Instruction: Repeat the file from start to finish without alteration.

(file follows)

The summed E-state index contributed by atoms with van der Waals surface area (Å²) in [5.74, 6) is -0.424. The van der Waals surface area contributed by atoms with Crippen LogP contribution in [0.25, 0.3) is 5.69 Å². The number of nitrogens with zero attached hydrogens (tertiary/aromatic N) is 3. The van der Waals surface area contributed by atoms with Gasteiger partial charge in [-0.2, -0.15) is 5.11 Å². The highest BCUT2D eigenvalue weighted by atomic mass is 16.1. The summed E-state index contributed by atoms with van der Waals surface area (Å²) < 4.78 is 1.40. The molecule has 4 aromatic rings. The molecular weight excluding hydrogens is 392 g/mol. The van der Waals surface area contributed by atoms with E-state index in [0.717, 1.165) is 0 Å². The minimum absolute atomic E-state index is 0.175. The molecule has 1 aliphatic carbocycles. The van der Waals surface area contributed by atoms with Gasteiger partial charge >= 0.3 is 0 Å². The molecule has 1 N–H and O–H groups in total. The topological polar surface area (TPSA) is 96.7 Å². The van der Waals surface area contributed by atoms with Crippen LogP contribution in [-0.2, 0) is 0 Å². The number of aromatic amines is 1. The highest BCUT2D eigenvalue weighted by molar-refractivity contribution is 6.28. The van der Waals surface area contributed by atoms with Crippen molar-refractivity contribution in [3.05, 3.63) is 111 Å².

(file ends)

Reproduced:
The summed E-state index contributed by atoms with van der Waals surface area (Å²) in [5.74, 6) is -0.424. The van der Waals surface area contributed by atoms with Crippen LogP contribution in [0.25, 0.3) is 5.69 Å². The number of nitrogens with zero attached hydrogens (tertiary/aromatic N) is 3. The van der Waals surface area contributed by atoms with Gasteiger partial charge in [-0.2, -0.15) is 5.11 Å². The highest BCUT2D eigenvalue weighted by atomic mass is 16.1. The summed E-state index contributed by atoms with van der Waals surface area (Å²) < 4.78 is 1.40. The molecule has 4 aromatic rings. The molecular weight excluding hydrogens is 392 g/mol. The van der Waals surface area contributed by atoms with E-state index in [0.717, 1.165) is 0 Å². The minimum absolute atomic E-state index is 0.175. The molecule has 1 aliphatic carbocycles. The van der Waals surface area contributed by atoms with Gasteiger partial charge >= 0.3 is 0 Å². The molecule has 1 N–H and O–H groups in total. The topological polar surface area (TPSA) is 96.7 Å². The van der Waals surface area contributed by atoms with Crippen LogP contribution in [-0.2, 0) is 0 Å². The number of aromatic amines is 1. The highest BCUT2D eigenvalue weighted by molar-refractivity contribution is 6.28. The van der Waals surface area contributed by atoms with Crippen molar-refractivity contribution in [3.05, 3.63) is 111 Å².